Dynamic Policy Attribute Based Encryption and its Application in Generic Construction of Multi-Keyword Search

Dynamic Policy Attribute Based Encryption and its Application in Generic Construction of Multi-Keyword Search

Mamta (National Institute of Technology, Kurukshetra, India), Brij B. Gupta (National Institute of Technology, Kurukshetra, India) and Syed Taqi Ali (Visvesvaraya National Institute of Technology Nagpur, Nagpur, India)
Copyright: © 2019 |Pages: 23
DOI: 10.4018/IJESMA.2019100102
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Attribute based encryption (ABE) is an encryption technique which provides a good solution to the security issues in the cloud environment. Through ABE, a data owner can achieve the fine-grained sharing of data encrypted under attributes or an access policy which they possess. The relation among these attributes is represented by the access policy which is expressed as an access tree. In this article, the authors first present an ABE scheme which supports frequent changes in the access tree and hence, it is named a dynamic policy ABE. Also, the proposed scheme generates secret keys of constant size which can save bandwidth. The proposed scheme is based on key-policy design and supports monotonic access structure that consists of AND, OR and Threshold gates. Inspired by the proposed dynamic policy ABE scheme the authors then present a multi-keyword search scheme which inherits all the features of the proposed ABE scheme. Therefore, it provides a constant size trapdoor and support for fast search. The construction of a multi-keyword search scheme is generic in nature and any ABE scheme can be converted to the multi-keyword search scheme using the transformation method given in the paper. Finally, the proposed schemes are proven to be secure under Decisional Bilinear Diffie-Hellman (DBDH) assumption.
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1. Introduction

Cloud computing is one of the most popular technologies of recent times. Popularity of cloud computing can be estimated from the fact that even general users are using cloud-based services like SkyDrive, Google Drive, etc., but with increase in number of users the amount of data stored over cloud server is also increasing rapidly. With continuously increasing amount of data it becomes difficult for a user to find a particular file. So, here the concept of searching comes into play. Searching of plain data is not a challenging task but it is not secure and owing to the confidential nature of the data it is not recommended at all. Hence to protect the confidentiality of data it is required that searching should be performed on encrypted data and to cater this requirement the concept of searchable encryption (SE) was introduced. With the help of SE techniques, one can perform search in the ciphertext domain where the owner of the data stores his data along with some keywords in an encrypted form at a third-party cloud server (Gupta et al., 2016; Tewari et al., 2017). Whenever a user wants to retrieve some data stored at the cloud server, he generates a search query (trapdoor) and using this trapdoor, the cloud server performs search for a document which contains some specific keyword and gains no information about underlying plaintext.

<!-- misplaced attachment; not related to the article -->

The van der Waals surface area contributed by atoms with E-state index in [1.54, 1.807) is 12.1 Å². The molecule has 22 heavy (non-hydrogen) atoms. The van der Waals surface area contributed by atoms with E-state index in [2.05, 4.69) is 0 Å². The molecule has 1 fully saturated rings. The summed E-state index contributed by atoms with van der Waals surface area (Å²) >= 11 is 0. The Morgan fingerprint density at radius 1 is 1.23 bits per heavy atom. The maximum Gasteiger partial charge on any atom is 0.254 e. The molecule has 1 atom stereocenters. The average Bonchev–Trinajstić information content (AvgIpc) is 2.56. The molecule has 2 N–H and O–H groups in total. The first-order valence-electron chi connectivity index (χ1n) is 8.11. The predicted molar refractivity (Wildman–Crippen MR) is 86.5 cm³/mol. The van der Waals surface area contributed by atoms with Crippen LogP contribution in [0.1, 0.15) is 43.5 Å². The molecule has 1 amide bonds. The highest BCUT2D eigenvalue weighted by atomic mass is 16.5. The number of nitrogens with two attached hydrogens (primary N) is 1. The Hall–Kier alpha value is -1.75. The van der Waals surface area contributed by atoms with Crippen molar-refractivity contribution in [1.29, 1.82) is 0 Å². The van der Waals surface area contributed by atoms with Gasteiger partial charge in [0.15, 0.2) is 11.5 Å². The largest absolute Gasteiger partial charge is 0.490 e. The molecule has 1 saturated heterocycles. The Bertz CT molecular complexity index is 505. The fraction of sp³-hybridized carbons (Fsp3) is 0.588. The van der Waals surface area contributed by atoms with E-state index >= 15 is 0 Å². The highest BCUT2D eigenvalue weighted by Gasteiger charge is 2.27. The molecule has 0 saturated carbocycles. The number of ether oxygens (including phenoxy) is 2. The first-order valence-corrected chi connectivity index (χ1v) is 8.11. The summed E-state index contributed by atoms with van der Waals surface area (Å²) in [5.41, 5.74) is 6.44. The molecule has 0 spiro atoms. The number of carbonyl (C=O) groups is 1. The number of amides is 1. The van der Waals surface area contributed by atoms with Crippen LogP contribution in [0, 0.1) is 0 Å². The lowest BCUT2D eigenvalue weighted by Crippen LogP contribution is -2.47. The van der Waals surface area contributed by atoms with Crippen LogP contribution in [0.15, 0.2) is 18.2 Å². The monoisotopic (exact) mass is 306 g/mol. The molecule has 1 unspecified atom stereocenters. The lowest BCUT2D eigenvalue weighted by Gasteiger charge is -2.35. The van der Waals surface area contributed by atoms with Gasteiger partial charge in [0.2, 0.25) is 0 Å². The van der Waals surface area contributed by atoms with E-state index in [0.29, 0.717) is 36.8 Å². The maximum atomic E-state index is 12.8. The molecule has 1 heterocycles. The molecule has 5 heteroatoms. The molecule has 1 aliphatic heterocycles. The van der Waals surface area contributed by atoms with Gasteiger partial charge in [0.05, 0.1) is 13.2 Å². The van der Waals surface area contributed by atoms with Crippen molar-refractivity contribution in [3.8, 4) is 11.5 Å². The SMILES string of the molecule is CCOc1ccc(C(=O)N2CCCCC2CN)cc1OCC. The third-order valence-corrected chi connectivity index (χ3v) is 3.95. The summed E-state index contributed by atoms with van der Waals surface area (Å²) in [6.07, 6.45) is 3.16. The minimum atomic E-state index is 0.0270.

To develop the searchable encryption schemes, there are two cryptographic primitives that one can use. First, is the symmetric key encryption technique and the corresponding searchable encryption is known symmetric searchable encryption (SSE). There are several SSE schemes available in the literature (Song et al., 2000; Goh et al., 2003; Agrawal et al., 2004; Curtmola et al., 2011). The inherited benefit of using SSE scheme is that it results in fast encryption and search, but on the down side these techniques are not useful in multi-user scenario because these suffers from the complicated process of key sharing. So, keeping in mind the multi-user scenario, the second cryptographic primitive known as asymmetric/public key encryption was first used by Boneh et al. (2004). Boneh et al. proposed the first searchable encryption scheme in public key setting known as public key encryption with keyword search (PEKS). But again, if we look at the true multi-user scenario, this was again not sufficient because PEKS can efficiently handle multiple data owners but supports only a single data user. To share the data with multiple users, data owner must encrypt same data with the public key of each user. So, this results in redundancy and is not scalable at all because the data owner has to keep as many copies of the same data as the number of users with whom he wants to share his data. So, to cater this need a new public key primitive called attribute-based encryption (ABE) was used which supports true multi-user scenario, where multiple owners can share their data with multiple users. In this paper, the authors have used ABE to construct the searchable encryption scheme.

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